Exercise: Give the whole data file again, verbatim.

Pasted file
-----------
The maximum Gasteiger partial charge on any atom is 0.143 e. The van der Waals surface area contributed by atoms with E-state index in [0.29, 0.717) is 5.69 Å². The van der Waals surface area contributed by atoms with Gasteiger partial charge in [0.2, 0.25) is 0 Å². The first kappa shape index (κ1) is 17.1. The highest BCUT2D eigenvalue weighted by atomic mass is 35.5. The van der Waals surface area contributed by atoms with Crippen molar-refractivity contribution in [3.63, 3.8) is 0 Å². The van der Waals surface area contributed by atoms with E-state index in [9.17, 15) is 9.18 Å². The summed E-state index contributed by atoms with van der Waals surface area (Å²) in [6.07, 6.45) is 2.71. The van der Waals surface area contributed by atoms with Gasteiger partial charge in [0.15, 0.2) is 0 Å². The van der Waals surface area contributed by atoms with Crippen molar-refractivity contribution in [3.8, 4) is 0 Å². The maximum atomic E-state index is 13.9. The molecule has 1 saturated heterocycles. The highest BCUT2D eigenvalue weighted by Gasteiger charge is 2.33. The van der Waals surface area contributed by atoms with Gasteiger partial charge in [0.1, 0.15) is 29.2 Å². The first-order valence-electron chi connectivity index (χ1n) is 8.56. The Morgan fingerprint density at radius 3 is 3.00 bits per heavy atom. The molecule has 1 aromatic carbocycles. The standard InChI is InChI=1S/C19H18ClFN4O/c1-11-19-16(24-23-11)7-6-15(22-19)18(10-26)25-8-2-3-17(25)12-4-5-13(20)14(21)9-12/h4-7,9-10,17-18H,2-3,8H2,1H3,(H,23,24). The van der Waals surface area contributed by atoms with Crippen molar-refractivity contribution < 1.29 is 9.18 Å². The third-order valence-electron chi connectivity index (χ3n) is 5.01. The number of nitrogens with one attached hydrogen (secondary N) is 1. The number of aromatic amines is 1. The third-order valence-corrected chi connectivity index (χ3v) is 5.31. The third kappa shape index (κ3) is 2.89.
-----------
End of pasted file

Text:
The maximum Gasteiger partial charge on any atom is 0.143 e. The van der Waals surface area contributed by atoms with E-state index in [0.29, 0.717) is 5.69 Å². The van der Waals surface area contributed by atoms with Gasteiger partial charge in [0.2, 0.25) is 0 Å². The first kappa shape index (κ1) is 17.1. The highest BCUT2D eigenvalue weighted by atomic mass is 35.5. The van der Waals surface area contributed by atoms with Crippen molar-refractivity contribution in [3.63, 3.8) is 0 Å². The van der Waals surface area contributed by atoms with E-state index in [9.17, 15) is 9.18 Å². The summed E-state index contributed by atoms with van der Waals surface area (Å²) in [6.07, 6.45) is 2.71. The van der Waals surface area contributed by atoms with Gasteiger partial charge in [0.15, 0.2) is 0 Å². The van der Waals surface area contributed by atoms with Crippen molar-refractivity contribution in [3.8, 4) is 0 Å². The maximum atomic E-state index is 13.9. The molecule has 1 saturated heterocycles. The highest BCUT2D eigenvalue weighted by Gasteiger charge is 2.33. The van der Waals surface area contributed by atoms with Gasteiger partial charge in [0.1, 0.15) is 29.2 Å². The first-order valence-electron chi connectivity index (χ1n) is 8.56. The Morgan fingerprint density at radius 3 is 3.00 bits per heavy atom. The molecule has 1 aromatic carbocycles. The standard InChI is InChI=1S/C19H18ClFN4O/c1-11-19-16(24-23-11)7-6-15(22-19)18(10-26)25-8-2-3-17(25)12-4-5-13(20)14(21)9-12/h4-7,9-10,17-18H,2-3,8H2,1H3,(H,23,24). The van der Waals surface area contributed by atoms with Crippen molar-refractivity contribution < 1.29 is 9.18 Å². The third-order valence-electron chi connectivity index (χ3n) is 5.01. The number of nitrogens with one attached hydrogen (secondary N) is 1. The number of aromatic amines is 1. The third-order valence-corrected chi connectivity index (χ3v) is 5.31. The third kappa shape index (κ3) is 2.89.